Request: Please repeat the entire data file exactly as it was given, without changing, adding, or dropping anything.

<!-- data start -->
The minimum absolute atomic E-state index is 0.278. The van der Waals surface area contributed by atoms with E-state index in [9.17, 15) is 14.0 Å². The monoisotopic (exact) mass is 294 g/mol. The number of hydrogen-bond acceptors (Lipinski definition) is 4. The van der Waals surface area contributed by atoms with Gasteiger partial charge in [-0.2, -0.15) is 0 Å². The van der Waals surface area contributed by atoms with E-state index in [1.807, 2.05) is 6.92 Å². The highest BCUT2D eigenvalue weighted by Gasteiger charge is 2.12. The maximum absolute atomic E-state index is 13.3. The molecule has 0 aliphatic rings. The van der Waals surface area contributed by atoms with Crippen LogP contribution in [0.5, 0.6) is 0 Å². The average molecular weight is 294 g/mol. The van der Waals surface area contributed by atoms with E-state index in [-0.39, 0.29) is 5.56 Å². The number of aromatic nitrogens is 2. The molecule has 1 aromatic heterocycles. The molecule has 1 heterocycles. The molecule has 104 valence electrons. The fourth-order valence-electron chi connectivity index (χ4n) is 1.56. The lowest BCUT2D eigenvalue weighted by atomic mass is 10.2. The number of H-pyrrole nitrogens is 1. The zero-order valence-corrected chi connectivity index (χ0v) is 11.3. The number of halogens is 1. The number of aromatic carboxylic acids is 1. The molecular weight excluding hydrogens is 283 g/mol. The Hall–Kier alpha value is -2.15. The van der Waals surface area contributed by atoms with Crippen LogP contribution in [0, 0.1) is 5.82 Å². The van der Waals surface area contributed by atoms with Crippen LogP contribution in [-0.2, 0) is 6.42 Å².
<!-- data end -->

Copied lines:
The minimum absolute atomic E-state index is 0.278. The van der Waals surface area contributed by atoms with E-state index in [9.17, 15) is 14.0 Å². The monoisotopic (exact) mass is 294 g/mol. The number of hydrogen-bond acceptors (Lipinski definition) is 4. The van der Waals surface area contributed by atoms with Gasteiger partial charge in [-0.2, -0.15) is 0 Å². The van der Waals surface area contributed by atoms with E-state index in [1.807, 2.05) is 6.92 Å². The highest BCUT2D eigenvalue weighted by Gasteiger charge is 2.12. The maximum absolute atomic E-state index is 13.3. The molecule has 0 aliphatic rings. The van der Waals surface area contributed by atoms with Crippen LogP contribution in [0.5, 0.6) is 0 Å². The average molecular weight is 294 g/mol. The van der Waals surface area contributed by atoms with E-state index in [-0.39, 0.29) is 5.56 Å². The number of aromatic nitrogens is 2. The molecule has 1 aromatic heterocycles. The molecule has 1 heterocycles. The molecule has 104 valence electrons. The fourth-order valence-electron chi connectivity index (χ4n) is 1.56. The lowest BCUT2D eigenvalue weighted by atomic mass is 10.2. The number of H-pyrrole nitrogens is 1. The zero-order valence-corrected chi connectivity index (χ0v) is 11.3. The number of halogens is 1. The number of aromatic carboxylic acids is 1. The molecular weight excluding hydrogens is 283 g/mol. The Hall–Kier alpha value is -2.15. The van der Waals surface area contributed by atoms with Crippen LogP contribution in [0, 0.1) is 5.82 Å². The van der Waals surface area contributed by atoms with Crippen LogP contribution in [-0.2, 0) is 6.42 Å².